The readings on which the sermon below is based can be found at:

s181g07 Sunday 14 8/7/07

'hidden .. from the wise and intelligent' Luke 10.21

As I read about proposals for an alternative Lambeth Conference next year I confess to surmising that this puts paid to any idea that all Bishops and Archbishops have 'got it all right'. If Bishops and Archbishops can so disagree on such a fundamental an issue as acceptance of the other that they set up opposing camps, perhaps we cannot look (definitively) to 'the Church' to teach us anything of divine truth! How far we seem to have come from this sending out of the seventy, to go and accept the hospitality of any, and all, who would welcome them. Indeed it makes one wonder if some in the church, so vocal about their adherence to scriptural truth, have got this message about acceptance of the other at all.

The mission of the seventy was to go and accept the hospitality of others. They were not sent out as rich or gifted emissaries to a select few, to be respected and entertained. Their status was not to elicit hospitality. They were sent out as paupers to all and sundry - they had nothing to offer their hosts. The 'message' of salvation they took to others was actually encompassed in the acceptance by those they met. Simply meeting a fellow traveller on the road is occasion enough to offer hospitality. 'Whoever listens to you, listens to me, whoever rejects you rejects me, and .. rejects the one who sent me.' (v16) I see this as the reason for not greeting people on the road. It is about acceptance and hospitality, not chance encounters and fleeting acquaintances ships passing in the night.

Jesus told the disciples: 'eat what is set before you; cure the sick who are there'. What a curious conjunction! Is healing the way for the disciples to 'sing for their supper'? Surely not! Again I reflect that hospitals are places for healing and the root activity of hospitals is hospitality. The healing Jesus brings is healing between disparate persons. It is perhaps a 'global' healing not primarily a personal healing. Healing comes as two or three gather, simply by the act of gathering.

Abraham's nephew Lot and his family were alien residents in the town of Sodom. (Gen 19) Somehow they had come to an accommodation with the residents who took any opportunity to show everyone else who were the bosses in this town. Only those who accepted their authority were allowed to remain. So when Lot offers hospitality to strangers one night, Lot and his guests have to be taught who is in charge. It has nothing to do with people of the same gender expressing their intimate affections, one for another. It is all about bullying and lack of hospitality who is boss.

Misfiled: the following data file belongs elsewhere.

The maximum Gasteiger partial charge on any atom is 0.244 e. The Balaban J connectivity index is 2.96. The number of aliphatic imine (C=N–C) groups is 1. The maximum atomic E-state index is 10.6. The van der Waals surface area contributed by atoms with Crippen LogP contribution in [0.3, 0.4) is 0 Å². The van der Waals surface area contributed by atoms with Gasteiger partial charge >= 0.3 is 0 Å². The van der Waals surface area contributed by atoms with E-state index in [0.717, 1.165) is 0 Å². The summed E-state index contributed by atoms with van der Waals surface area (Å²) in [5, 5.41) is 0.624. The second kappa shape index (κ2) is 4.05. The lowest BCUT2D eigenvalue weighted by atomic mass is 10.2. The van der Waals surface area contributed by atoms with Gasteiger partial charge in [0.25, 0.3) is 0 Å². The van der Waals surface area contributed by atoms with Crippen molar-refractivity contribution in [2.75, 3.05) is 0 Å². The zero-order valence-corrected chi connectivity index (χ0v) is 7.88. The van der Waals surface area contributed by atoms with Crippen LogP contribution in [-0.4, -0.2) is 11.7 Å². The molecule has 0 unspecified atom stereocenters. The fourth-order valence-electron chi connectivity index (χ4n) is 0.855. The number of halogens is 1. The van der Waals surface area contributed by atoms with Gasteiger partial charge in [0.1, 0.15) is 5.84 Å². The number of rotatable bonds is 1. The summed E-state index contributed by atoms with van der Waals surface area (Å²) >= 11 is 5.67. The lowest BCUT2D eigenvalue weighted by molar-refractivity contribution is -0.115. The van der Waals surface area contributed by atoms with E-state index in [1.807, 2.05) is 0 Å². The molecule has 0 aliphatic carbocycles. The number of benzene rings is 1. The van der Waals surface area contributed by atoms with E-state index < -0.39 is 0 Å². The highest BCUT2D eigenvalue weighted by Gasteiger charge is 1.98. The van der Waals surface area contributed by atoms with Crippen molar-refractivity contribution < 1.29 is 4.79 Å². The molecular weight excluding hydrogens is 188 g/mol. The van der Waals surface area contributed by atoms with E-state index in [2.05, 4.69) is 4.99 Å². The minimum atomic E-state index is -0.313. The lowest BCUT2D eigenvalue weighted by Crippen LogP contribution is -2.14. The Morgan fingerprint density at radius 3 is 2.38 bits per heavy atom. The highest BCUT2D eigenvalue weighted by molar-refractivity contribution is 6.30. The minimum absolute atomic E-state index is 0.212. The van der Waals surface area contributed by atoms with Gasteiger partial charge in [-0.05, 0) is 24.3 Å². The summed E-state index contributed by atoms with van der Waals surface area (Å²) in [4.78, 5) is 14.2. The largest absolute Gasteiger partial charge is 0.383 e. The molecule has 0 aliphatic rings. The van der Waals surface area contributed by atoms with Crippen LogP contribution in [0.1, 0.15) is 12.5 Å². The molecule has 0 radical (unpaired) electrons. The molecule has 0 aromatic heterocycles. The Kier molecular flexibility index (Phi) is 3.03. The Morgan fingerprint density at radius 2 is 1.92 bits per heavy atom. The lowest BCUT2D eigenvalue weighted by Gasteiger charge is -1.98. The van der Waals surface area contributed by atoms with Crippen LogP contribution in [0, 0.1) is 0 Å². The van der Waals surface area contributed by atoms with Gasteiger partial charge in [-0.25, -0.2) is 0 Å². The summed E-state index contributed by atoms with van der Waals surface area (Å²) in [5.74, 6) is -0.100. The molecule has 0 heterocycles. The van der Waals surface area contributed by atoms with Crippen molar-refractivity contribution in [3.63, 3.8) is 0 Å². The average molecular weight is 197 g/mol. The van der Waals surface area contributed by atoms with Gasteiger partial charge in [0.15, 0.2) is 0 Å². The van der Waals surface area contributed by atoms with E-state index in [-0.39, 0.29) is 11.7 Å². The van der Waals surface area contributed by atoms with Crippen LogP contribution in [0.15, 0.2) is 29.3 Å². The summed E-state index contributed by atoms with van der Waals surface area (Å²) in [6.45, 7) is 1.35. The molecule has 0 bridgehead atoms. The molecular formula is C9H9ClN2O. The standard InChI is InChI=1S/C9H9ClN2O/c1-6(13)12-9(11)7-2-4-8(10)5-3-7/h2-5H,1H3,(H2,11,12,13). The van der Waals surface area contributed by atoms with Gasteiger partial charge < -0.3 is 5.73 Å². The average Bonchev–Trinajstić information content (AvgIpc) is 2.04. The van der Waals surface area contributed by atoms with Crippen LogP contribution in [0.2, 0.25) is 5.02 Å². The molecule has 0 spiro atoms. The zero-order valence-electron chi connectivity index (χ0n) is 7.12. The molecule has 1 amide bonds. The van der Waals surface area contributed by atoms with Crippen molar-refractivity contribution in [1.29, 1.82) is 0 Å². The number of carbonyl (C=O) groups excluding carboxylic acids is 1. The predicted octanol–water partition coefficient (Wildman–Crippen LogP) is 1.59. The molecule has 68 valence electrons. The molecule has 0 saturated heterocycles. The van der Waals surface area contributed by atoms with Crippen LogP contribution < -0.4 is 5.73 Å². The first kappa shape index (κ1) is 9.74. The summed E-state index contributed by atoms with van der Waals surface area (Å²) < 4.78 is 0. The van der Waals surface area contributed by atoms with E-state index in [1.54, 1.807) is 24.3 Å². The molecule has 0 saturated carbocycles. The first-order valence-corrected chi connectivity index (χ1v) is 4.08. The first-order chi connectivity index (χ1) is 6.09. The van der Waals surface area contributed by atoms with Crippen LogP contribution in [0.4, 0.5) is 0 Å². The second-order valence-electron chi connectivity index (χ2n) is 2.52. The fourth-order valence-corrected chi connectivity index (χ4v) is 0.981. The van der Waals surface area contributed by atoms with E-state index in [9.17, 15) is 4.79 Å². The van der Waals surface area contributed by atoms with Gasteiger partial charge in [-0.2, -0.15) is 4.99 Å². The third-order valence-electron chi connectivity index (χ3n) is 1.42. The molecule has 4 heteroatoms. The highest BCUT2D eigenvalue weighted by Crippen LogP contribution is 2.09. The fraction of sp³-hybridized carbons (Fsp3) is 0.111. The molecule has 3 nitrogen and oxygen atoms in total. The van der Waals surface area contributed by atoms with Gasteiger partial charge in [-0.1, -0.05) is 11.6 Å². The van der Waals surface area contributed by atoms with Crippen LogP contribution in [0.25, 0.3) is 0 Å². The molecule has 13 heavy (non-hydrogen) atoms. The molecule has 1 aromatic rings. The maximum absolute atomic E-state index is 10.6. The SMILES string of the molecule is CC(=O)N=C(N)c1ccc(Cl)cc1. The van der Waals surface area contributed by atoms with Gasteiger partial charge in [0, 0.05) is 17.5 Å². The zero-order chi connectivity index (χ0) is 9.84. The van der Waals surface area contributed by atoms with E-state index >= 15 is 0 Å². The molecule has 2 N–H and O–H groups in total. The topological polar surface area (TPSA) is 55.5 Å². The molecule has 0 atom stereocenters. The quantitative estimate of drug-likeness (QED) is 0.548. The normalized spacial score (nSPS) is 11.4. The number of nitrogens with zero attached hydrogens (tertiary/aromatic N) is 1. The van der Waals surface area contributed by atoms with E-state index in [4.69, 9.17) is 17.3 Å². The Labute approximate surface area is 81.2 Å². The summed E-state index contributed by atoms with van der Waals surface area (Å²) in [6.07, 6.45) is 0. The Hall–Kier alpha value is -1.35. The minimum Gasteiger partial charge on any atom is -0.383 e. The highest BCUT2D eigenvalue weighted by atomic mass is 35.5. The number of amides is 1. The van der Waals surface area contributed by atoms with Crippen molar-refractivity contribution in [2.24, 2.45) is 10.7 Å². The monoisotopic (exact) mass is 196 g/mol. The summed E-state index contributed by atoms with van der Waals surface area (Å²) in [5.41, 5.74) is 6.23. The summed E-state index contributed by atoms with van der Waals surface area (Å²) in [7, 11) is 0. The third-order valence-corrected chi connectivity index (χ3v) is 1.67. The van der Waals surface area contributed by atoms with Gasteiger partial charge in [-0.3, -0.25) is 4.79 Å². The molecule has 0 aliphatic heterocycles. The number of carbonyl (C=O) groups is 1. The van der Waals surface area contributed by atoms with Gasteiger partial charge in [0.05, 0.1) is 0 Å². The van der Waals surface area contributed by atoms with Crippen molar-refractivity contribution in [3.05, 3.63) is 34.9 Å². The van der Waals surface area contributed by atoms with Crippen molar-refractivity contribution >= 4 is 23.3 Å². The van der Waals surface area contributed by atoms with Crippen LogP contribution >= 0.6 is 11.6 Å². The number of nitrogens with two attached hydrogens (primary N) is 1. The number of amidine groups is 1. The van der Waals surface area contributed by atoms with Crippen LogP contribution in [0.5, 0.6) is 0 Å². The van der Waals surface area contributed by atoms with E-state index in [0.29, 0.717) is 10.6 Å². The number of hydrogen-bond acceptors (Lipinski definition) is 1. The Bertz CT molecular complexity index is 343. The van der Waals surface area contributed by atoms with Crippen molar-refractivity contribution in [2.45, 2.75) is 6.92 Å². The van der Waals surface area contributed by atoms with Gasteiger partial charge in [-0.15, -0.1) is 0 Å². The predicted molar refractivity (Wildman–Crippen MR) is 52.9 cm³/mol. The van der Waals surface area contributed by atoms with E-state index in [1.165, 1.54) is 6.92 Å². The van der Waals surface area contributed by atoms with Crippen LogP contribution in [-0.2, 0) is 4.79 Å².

It is us who do the will of God when we accept others and when we do it is us who have got the message hidden from some who hold high ecclesiastical office and debate the direction of the church amongst themselves as if this were the way the kingdom of God will be advanced.

Jesus tells us that 'many prophets and kings desired to see what you see' (v24) so this vision surely is for peace amongst different peoples a world without bosses and bullies - not a world where everyone believes and worships identically.

We, you and I, cannot look to Bishops and Archbishops for guidance, we must look to ourselves and our relationship with others. One can prove any point of view from sacred scripture. Again this means that we have to think, not simply to draw a 'proof text' out of our repository. God calls us to think, not to comply, either with scripture or Episcopal pronouncements. God reveals things to infants so that they might mature, not to remain subservient not subservient to the wise and intelligent - nor even subservient to the being who is the source of all wisdom and intelligence. God reveals things to infants so that they might grow not that they remain as they are!

But Bishops and Archbishops are also preparing to gather next year in Lambeth. So something significant ought to happen there. But simply gathering is not sufficient the Hitler rallies gathered people together, but few would now argue that their aim was of God. It is easy to gather people to use others as scapegoats, as the Nazis used the Jewish people as scapegoats for their problems and as some Anglicans seem to want to use gay people as scapegoats for the churches problems.

Jesus said to the disciples: 'Whoever listens to you, listens to me'. It is not the importance of the message the disciples carry, as it is not the gifts of healing they have been given, but to elicit a willingness to listen to the other than this mission involves. Others listening and accepting the testimony of the disciples - the disciples listening to and accepting the testimony of the hearers. If one wants a New Testament scriptural 'proof text' of this - one has only to read what is surely a pivotal encounter of Peter and Cornelius in Acts 9.32 10.18 which led to his support for the decisions of the Council at Jerusalem in Acts 15 the final time Peter is seen to contribute to the leading of the Church.

This encounter the acceptance that God works through others as much as God works through the official channels of the church to jointly forward the kingdom of God must be our paradigm.

So considering what might be the decisions of the wise and the intelligent in Lambeth next year, whatever they are. Will we use them as a justification for continuing marginalisation of women and alienation of gay persons, just as, assuredly, passages from sacred scripture can be similarly used?

God calls us as the Church to accept and rejoice to be a part of the incredibly and infinitely diverse world that God has created. Some (so-called) wise and intelligent persons want us to try and turn this world into a monochrome reflection of themselves but this is hardly of God.

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